Marketing Insights Question: How are you building your marketing foundation?

December 20, 2011

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How are you building your marketing’s foundation?

Over the next few weeks, as we head towards 2012, I want to get you thinking about your business in a new/fresh way.  I’m going to ask a single question in each post — but I’m warning you, these aren’t slam dunk questions.

I’m hopeful that as you ponder my question — it will give you some ideas for making 2012 a break out year for your organization.  If nothing else — this exercise should fine tune some of your marketing efforts.

How are you building your marketing foundation? We’ve talked a lot about the know • like • trust model.  If you remember, the final leg of that equation is that consistency creates trust and trust leads to sales.

How do you generate that trust?  By building a marketing foundation.  And here’s how you go about that.

You do one thing on a regular (daily, weekly or monthly) basis that will add incredible value for your prospects and customers.  This is something that, if you stopped doing it or skipped a week — they’d not only notice the absence but they’d actually miss it.

What is the one thing?  It’s going to be different for every one of us — depending on our industry, our clientele, our position in the market place, our bandwidth and our organization’s culture.

It could be as simple as an enewsletter or as complex as a podcast where you interview leading experts in your field every week.  It might be a cartoon or an ongoing video series.

No matter what form it takes, it must meet these criteria to qualify:

  • It’s scaleable so as your audience grows, you can include many more people
  • You are 110% committed to honoring your consistency pledge
  • It is not a sales piece — this is you creating incredible value
  • It is shareable (people can pass it along to colleagues somehow, even if that means tacking it up on a bulletin board)
  • It should be unique to you.  Either no one else in your competitive set does something like it or you do it so differently that it stands out

This is going to require some creativity on your part. And some discipline.  As soon as an idea starts to sound at all like a sales tool or gimmick, smack yourself.  That’s the kiss of death.  And it is the mistake 90% of all organizations make.  They just can’t resist hinting at or outright asking for the sale.

If you truly adopt this effort — you will create long lasting relationships with clients and prospects.  You’ll also create a word of mouth marketing machine, as your audience shares your offerings far and wide.

Start with that first building block…and you’ll be amazed at how quickly you’ve built something worthwhile.

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Are you a speed and sputter marketer?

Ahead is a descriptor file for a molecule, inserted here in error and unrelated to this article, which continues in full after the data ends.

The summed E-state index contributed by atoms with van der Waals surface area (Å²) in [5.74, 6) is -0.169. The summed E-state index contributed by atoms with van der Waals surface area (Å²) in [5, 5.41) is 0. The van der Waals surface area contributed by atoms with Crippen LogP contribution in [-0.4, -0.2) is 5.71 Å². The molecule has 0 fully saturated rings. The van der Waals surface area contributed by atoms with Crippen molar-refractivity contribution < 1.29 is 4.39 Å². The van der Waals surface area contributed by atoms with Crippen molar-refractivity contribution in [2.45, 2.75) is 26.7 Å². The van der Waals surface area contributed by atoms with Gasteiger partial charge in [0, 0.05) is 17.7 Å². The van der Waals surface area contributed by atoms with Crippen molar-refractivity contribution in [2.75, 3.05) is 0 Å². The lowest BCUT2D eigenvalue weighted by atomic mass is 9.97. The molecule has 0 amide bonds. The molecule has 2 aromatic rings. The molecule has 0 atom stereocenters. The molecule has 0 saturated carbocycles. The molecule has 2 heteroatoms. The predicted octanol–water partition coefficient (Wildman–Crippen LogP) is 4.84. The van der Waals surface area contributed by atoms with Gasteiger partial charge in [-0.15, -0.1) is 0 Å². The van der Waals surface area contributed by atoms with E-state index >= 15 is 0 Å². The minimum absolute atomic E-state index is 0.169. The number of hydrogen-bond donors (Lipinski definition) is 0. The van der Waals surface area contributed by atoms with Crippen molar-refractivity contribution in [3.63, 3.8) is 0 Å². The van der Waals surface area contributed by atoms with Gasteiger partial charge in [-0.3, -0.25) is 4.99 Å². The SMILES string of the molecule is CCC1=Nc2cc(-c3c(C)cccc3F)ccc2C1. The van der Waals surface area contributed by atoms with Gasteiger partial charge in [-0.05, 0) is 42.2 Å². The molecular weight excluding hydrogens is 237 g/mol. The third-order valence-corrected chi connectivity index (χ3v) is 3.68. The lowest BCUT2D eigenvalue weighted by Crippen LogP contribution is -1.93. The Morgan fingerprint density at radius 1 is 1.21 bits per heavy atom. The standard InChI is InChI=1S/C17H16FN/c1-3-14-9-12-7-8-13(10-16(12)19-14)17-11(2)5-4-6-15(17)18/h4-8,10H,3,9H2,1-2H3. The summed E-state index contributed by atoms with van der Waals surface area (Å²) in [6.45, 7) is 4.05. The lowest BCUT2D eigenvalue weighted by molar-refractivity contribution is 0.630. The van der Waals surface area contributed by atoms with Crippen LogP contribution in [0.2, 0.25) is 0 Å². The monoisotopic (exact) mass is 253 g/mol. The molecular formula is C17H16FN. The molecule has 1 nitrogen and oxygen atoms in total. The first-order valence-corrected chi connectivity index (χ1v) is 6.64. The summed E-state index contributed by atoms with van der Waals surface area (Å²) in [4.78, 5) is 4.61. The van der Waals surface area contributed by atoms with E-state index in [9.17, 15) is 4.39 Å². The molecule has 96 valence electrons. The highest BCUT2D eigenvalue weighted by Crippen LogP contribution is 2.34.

September 30, 2011

Are you guilty of speed and sputter marketing?

I do a lot of driving.  Between work, providing my mom (3.5 hours away) with computer support and fetching my daughter every so often at college (2 hours away) — I’m on the road quite a bit.

I found myself wondering if I’d make better time if I used my cruise control on those longer drives so I decided to experiment with it.  (I know, I’m a wild man!)

I set the cruise 5 miles over the speed limit, which if you’ve driven with me, you’ll know is a little slower than I tend to drive.  So I thought it would take me longer to get to my destination.

Long story short — I definitely shortened my drive time when I used the cruise as opposed to me manually controlling the speed of my vehicle.

It makes sense — it’s easy to get distracted by other cars, something along the side of the road, the book on CD I’m listening to, a phone conversation etc.  And if nothing else, no doubt my speed is varying throughout the journey.

But with the cruise on — I’m absolutely consistent and incredibly steady.  It turns out – that’s the winning combination in terms of making good time.

Since this isn’t a car blog, you’re probably wondering why I’m sharing.  Well — it occurred to me that the same is true of marketing.

Most companies are speed and sputter marketers.  They get a great idea, have a lot of energy around it and blast it off.  But then they get busy and things get stalled.  That monthly enewsletter becomes a sort of quarterly piece.  The print ad series never actually runs.  And the customer survey is drafted or even deployed but no one got around to crunching the numbers.

Their marketing success is very hit or miss and is greatly influenced by lots of outside factors.  There’s no consistency.  And as we’ve talked about before — consistency breeds trust which is what leads to a sale.  (I know, like and trust you)

But if your marketing is on cruise control — that is to say there’s a process that keeps chugging along no matter how busy you are — your consistency will speak volumes.  You will be able to take advantage of the DRIP method of marketing that allows you to just keep a nice, steady stream of connectivity and relevant communication out there — tethering you and your audience to each other.

I can hear you now — how can we do that?  If it was easy, we’d never speed and then sputter.  I’ve got some ideas around that so stay tuned next week.

But for today — think about how your marketing/company is perceived when you stop and start all the time.  Is that who you want to be?


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